Improved landing facilities brought larger vessels and stimulated the growth of trade. Products from the interior farms and forests of eastern Connecticut were exchanged in the West Indies for sugar, molasses, rum, and enslaved Africans. By the mid-1700s, the harbor boasted a prosperous colonial seaport known as Chelsea Landing.


At the end of the French and Indian War in 1763, more restrictive British trade policies and the 1764 Stamp Act resulted in widespread protests in the colonies. One response was to replace imported goods from England with locally made ones. Christopher Leffingwell began the manufacture of paper, pottery, chocolate, and stockings at this time.

When resistance to British rule broke into open revolution, Norwich leaders played significant roles as military and political leaders. Jedidiah Huntington served as an aide-de-camp to George Washington. Samuel Huntington, a cousin, served in the Continental Congress and was President of that body when the Articles of Confederation were adopted in 1781. An early hero of the Revolution, Benedict Arnold, born in Norwich, has become infamous as a traitor.

A Growing City

The city of Norwich was incorporated in 1784, one of the first five Connecticut cities. The abundant waterpower available on the Yantic and Shetucket rivers provided the motive power for textile factories, which by the mid-1800s dominated the local economy.

Steamboats brought passengers and freights to Norwich wharves. Goods and passengers were transferred to the Norwich & Worcester railroad, constructed from 1835 to 1840. Raw cotton and wool were shipped to textile mills throughout the region, and finished cloth shipped back. Norwich became the commercial, transportation, and manufacturing hub of the region.

Norwich was rocked by the controversy over slavery prior to the Civil War. David Ruggles, a key figure in the Underground Railroad, was raised in Norwich. Sarah Harris and other members of her family sought educational opportunities and civil rights for blacks. Norwich Free Academy, founded in 1854, continues to provide secondary education for Norwich and surrounding towns. NFA had non-discriminatory practices from its beginnings.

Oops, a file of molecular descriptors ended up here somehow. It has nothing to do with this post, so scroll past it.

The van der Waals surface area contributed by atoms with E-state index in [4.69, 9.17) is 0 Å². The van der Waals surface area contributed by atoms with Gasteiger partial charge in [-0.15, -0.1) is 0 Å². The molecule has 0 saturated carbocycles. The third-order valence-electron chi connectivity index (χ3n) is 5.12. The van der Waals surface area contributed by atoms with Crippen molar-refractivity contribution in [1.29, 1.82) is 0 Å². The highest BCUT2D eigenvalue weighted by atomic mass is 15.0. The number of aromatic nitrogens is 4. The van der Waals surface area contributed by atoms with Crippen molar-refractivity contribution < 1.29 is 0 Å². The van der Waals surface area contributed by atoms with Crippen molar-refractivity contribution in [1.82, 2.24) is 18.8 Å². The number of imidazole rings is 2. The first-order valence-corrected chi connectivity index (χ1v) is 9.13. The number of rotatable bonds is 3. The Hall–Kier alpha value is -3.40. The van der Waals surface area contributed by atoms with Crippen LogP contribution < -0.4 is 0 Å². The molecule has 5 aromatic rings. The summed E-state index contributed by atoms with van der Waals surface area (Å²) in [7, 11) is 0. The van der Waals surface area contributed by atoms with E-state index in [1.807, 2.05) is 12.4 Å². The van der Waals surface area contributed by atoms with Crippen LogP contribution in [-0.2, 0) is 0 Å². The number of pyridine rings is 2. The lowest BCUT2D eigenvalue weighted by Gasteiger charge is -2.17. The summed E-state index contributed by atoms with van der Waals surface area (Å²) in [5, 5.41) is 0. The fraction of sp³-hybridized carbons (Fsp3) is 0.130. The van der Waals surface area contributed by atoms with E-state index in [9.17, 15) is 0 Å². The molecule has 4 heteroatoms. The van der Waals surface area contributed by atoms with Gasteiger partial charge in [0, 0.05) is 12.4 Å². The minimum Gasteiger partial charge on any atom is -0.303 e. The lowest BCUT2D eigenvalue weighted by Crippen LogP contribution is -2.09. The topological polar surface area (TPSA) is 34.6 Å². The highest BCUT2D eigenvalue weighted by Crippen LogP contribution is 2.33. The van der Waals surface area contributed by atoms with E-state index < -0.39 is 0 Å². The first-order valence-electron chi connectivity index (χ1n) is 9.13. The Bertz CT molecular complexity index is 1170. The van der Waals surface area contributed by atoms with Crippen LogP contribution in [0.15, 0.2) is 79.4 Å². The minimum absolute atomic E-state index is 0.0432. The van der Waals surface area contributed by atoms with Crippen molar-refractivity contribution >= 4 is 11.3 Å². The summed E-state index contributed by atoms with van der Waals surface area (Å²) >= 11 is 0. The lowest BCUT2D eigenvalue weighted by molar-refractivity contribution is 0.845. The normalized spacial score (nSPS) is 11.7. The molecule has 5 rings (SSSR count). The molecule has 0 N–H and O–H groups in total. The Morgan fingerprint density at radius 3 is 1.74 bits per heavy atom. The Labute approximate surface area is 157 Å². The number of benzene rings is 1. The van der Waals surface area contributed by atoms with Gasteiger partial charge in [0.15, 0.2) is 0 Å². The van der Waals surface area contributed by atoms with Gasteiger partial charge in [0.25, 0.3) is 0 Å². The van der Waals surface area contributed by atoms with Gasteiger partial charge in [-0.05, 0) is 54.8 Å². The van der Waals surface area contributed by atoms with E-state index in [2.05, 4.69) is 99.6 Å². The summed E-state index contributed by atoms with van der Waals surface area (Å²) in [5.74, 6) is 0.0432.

By the Civil War, the Republicans dominated city politics and controlled the state government. Governor William A. Buckingham and Mayor James Lloyd Greene supported the war effort. As in the Revolution, Norwich supplied men, firearms, and ships. The city welcomed the signing of the Emancipation Proclamation on January 1, 1863. After Lincoln&rsquos assassination, US Senator Lafayette S. Foster served as acting Vice-President. Frances M. Caulkins completed her revised History of Norwich in 1866.

A Thriving City

Rapid industrial growth transformed Norwich into a modern urban center by the early 20th century. Electric trolleys were introduced in 1892. Mohegan Park, started in 1907 with private donations and purchase, is centered around Spaulding Pond. Another important greenspace, Lowthorpe Meadows, was set aside by private philanthropists in the same year.

Immigrants from French Canada, southern and eastern Europe, the Cape Verde islands, and other areas, as well as internal migrants from the American South, reshaped the city in the late 1800s and the 1900s. Their skills and labor went to support the city&rsquos mills and businesses. Settling in various sections of town, the newcomers introduced new churches, cultural organizations, and self-help associations, greatly enriching the diversity of the city. Recent newcomers to Norwich have included Haitians, Spanish-speakers from Central and South America, and Asians, predominantly Chinese.

Civic groups had an important role in city improvements during the 20th century. A progressive city, Norwich moved to take over public utilities in 1904. City government was reorganized as a council/manager form in 1951. In 2001, a charter revision restored the office of Mayor, but retained the city manager.

Today&rsquos Norwich is a thriving city with a stable population, full range of municipal services, a modern industrial park and minor league ball team, its own publicly-owned electric, gas and water utility, and a positive outlook for residential and business growth.

Worcester and Norwich - History

Detail for a Map exhibiting the route of the Norwich & Worcester rail-road surveyed by James P. Kirkwood, James Laurie (Civil Engineers). ca. 1835 - Connecticut Historical Society and Connecticut History Illustrated

An ad for the Norwich and Worcester Rail-Road for contractors from the September 17, 1836, edition of the Hartford Times

On August 28, 1837, the directors of the Norwich and Worcester Railroad celebrated the completion of the Taft Tunnel in Lisbon. The first railroad tunnel in Connecticut and among the earliest tunnels built in America it remains one of the oldest railroad tunnels still in active use. Dr. Nott, of Franklin, delivered the prayer at the dedication and Asa Child, Esq., general agent of the company, delivered the address to the assembled crowd.